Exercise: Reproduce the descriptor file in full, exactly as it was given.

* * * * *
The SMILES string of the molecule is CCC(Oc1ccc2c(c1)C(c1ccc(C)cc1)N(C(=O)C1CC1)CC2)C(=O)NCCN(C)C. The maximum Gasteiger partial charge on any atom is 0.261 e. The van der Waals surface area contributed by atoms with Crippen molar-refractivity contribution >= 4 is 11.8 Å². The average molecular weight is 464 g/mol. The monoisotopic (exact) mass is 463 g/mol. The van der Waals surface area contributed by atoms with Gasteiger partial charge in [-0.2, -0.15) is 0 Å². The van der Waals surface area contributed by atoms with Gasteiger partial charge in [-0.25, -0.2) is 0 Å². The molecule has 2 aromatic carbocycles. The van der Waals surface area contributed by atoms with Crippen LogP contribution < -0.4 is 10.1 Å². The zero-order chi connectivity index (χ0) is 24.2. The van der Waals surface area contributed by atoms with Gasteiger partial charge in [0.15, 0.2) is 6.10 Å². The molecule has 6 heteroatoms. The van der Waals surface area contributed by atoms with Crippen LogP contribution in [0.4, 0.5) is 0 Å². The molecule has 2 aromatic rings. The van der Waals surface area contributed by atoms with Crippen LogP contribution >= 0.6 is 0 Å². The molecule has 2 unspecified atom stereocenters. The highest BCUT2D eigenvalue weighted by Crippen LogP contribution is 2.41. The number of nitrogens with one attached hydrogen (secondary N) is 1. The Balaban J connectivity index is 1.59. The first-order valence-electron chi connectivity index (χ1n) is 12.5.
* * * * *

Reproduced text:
The SMILES string of the molecule is CCC(Oc1ccc2c(c1)C(c1ccc(C)cc1)N(C(=O)C1CC1)CC2)C(=O)NCCN(C)C. The maximum Gasteiger partial charge on any atom is 0.261 e. The van der Waals surface area contributed by atoms with Crippen molar-refractivity contribution >= 4 is 11.8 Å². The average molecular weight is 464 g/mol. The monoisotopic (exact) mass is 463 g/mol. The van der Waals surface area contributed by atoms with Gasteiger partial charge in [-0.2, -0.15) is 0 Å². The van der Waals surface area contributed by atoms with Gasteiger partial charge in [-0.25, -0.2) is 0 Å². The molecule has 2 aromatic carbocycles. The van der Waals surface area contributed by atoms with Crippen LogP contribution < -0.4 is 10.1 Å². The zero-order chi connectivity index (χ0) is 24.2. The van der Waals surface area contributed by atoms with Gasteiger partial charge in [0.15, 0.2) is 6.10 Å². The molecule has 6 heteroatoms. The van der Waals surface area contributed by atoms with Crippen LogP contribution in [0.4, 0.5) is 0 Å². The molecule has 2 aromatic rings. The van der Waals surface area contributed by atoms with Crippen LogP contribution >= 0.6 is 0 Å². The molecule has 2 unspecified atom stereocenters. The highest BCUT2D eigenvalue weighted by Crippen LogP contribution is 2.41. The number of nitrogens with one attached hydrogen (secondary N) is 1. The Balaban J connectivity index is 1.59. The first-order valence-electron chi connectivity index (χ1n) is 12.5.